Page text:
Making the Most of a Minimal Budget. Contact me at: or on Twitter: @skintsailor

Monday, 14 March 2016

A Good Weekend.

Had a pretty good weekend on the boat this weekend. Obviously Friday was cleaning, Saturday was spent sorting stuff out: messing about with the sails: getting the mainsail back on and messing about with different tensions, fitting tell-tales, reproofing the sail cover (pound shop re-proofer) and then fitting it. There is some dodgy stitching on the main and it needs some repairs, but the jib is looking extremely tatty and needs quite a bit of work. A job for this Spring unfortunately.

Friday and Saturday were great: Sunny, with little wind. Sunday on the other hand, was pretty windy and colder.

Jim came out with me for a shakedown run just using the engine. I won't trust the sails until I've done the repairs. I don't want to damage them, they're all I've got.

We went out into Langstone harbour just as the wind picked up a bit more. From the North East, the worst direction for Langstone. The Northern end of the harbour was fine, sheltered from the wind by the land. The dinghy sailors came out to play just as we turned back South..

The Northern end was sheltered, but the wind direction sets up a swell by the time it's blown the length of the harbour. Near the harbour entrance it was getting up to 3ft and to be honest half an hour of that was enough. It reminded me of the trip along Hayling seafront bringing Sprite back to Langstone. No pictures, it was just too lumpy! By the time we got back on the mooring it had set up a swell there too. The wierd thing is the swell was at almost 90 degrees to the wind. Trying to pack everything up was a mission!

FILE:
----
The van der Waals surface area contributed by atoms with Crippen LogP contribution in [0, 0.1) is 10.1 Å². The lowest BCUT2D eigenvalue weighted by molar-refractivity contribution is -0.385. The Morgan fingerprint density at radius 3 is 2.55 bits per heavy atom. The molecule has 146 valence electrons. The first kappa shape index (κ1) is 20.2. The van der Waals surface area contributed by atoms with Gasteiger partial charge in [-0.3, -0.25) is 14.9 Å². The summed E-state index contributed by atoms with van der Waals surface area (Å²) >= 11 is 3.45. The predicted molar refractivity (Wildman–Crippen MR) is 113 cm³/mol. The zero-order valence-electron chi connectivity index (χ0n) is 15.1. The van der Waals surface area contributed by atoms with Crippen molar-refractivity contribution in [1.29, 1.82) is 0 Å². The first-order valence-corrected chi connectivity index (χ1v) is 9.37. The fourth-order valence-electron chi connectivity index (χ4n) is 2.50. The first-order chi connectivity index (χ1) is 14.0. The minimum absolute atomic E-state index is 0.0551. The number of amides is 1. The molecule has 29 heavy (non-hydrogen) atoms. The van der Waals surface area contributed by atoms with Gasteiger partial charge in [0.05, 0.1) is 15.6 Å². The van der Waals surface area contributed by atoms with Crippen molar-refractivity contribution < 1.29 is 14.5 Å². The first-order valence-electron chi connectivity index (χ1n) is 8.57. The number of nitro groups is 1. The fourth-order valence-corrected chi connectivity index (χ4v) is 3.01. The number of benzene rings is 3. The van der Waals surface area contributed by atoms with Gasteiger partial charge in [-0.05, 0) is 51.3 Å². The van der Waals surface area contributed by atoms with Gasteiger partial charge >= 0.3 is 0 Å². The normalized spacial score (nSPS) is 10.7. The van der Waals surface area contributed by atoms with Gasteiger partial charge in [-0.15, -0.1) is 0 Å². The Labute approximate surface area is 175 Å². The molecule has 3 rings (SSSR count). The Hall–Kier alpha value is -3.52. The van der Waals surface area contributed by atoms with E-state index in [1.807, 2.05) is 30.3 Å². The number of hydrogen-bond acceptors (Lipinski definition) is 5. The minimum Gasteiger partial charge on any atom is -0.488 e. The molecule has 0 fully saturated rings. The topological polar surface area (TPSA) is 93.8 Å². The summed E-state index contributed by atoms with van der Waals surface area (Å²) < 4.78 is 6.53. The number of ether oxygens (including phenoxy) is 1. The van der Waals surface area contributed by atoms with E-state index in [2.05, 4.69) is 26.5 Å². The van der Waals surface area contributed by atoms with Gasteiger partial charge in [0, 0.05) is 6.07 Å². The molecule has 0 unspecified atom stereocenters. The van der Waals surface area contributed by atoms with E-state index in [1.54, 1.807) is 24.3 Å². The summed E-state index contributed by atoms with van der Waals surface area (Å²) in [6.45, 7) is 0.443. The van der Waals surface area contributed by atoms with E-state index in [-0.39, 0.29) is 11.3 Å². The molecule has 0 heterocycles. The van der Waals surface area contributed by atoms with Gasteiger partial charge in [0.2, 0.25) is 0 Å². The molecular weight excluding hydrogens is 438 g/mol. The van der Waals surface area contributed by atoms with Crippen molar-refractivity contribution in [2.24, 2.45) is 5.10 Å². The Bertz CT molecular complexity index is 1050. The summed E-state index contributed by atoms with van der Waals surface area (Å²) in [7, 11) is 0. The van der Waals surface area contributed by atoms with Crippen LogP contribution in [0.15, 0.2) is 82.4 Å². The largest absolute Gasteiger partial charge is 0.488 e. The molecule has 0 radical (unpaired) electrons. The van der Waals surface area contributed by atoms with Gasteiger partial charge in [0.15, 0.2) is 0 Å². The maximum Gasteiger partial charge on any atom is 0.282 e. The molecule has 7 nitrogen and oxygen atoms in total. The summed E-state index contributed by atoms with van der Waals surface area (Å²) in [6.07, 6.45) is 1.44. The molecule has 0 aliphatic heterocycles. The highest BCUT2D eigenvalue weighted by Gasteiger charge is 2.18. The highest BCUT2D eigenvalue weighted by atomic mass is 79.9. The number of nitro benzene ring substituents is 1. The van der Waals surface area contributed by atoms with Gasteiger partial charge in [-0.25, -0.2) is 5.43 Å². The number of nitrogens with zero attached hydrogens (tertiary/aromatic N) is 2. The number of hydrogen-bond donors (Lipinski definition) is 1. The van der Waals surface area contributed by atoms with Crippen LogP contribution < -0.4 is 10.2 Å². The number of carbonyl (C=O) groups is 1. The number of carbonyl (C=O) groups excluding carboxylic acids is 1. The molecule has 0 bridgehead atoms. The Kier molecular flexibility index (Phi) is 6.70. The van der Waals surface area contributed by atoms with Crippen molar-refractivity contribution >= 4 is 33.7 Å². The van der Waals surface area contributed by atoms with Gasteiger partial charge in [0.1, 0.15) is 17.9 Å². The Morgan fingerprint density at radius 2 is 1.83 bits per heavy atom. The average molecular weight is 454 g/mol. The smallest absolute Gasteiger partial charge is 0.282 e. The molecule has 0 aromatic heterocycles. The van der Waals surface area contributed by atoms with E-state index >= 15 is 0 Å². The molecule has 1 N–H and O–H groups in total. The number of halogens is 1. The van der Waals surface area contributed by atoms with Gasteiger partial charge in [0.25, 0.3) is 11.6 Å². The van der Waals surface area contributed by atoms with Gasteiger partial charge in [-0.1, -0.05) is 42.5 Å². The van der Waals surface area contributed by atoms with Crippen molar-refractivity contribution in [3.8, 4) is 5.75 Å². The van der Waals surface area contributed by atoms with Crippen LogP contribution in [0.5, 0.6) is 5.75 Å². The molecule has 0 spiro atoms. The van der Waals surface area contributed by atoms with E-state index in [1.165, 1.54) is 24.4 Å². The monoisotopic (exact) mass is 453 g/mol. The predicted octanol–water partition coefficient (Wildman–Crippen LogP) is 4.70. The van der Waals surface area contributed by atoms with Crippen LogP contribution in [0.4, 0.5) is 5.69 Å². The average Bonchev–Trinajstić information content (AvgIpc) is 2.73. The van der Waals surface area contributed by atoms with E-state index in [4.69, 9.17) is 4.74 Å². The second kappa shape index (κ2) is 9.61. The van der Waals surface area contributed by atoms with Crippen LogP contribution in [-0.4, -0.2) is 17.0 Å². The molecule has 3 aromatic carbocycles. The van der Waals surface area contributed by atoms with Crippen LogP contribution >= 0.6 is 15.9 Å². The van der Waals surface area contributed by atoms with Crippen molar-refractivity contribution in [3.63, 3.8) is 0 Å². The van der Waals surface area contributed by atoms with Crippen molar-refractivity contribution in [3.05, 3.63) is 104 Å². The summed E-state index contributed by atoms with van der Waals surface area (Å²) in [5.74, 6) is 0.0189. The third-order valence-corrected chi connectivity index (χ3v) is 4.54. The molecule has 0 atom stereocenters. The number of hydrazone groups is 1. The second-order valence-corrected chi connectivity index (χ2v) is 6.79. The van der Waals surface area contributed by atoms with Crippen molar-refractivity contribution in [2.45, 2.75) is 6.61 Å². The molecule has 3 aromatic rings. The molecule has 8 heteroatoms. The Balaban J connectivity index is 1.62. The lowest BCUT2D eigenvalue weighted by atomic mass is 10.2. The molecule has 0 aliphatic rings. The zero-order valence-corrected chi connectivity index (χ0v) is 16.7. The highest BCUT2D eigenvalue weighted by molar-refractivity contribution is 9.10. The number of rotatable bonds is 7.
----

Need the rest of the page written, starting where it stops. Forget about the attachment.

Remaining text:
The engine worked well: the engine cover has kept it in decent nick over the winter and it fired up after two pulls. Not bad after a couple of months. I can definitely recommend using a cover. The difference is amazing compared to previous years where I've had to use almost a can of carb cleaner to get the thing to run properly.

I noticed this weekend that one of the boats at Eastney called Charlita has loose standing rigging and the mast is bouncing all over the place. The forestay, backstays and the sidestays are all very loose. It won't be long before it loses the mast as the masthead fittings will either shear or wear through, or the turnbuckles will undo completely.

I've put a shout out on Solent Sailors to see if anyone can contact the owners and let them know.


  1. It's always a problem coming across other peoples boats with loose lines, halyards, rigging dancing in the wind etc. I have in the past climbed on board and sorted stuff - but I don't recommend it. If something goes badly wrong and someone has seen you on board it could all get a bit difficult I guess - but I find it difficult to just row past.

    1. I know the owners of all the sailboats on my dock. Many live out of town, so I often adjust their dock lines, and fix other issues. Sometimes people will do the same for me, when I can't get to the marina. I suppose there are people who wouldn't appreciate it. How do you let the boat get to the point where the mast is about to fall?

    2. In all other respects Charlita is in really good condition. But the owners don't seem to be able to get down to her often, which is why the rigging has had time to come undone. I've wired all the rigging on Sprite 2 to prevent this sort of thing.

  2. I'm of the same mind as Alden. For people that I know and know me, it's relatively easy to contact them and either get permission to hop aboard and sort things out or let them know and let them sort things out themselves.
    I'd never climb aboard a boat when I don't know the owner and don't have permission to get aboard. Not unless the boat was in danger.

    But I also find it difficult to pass by and not do something. Especially when the boat is well looked after in all other respects.

    The Solent Sailors Facebook group that Ben set up has saved at least two boats so far. Hopefully Charlita will be the third.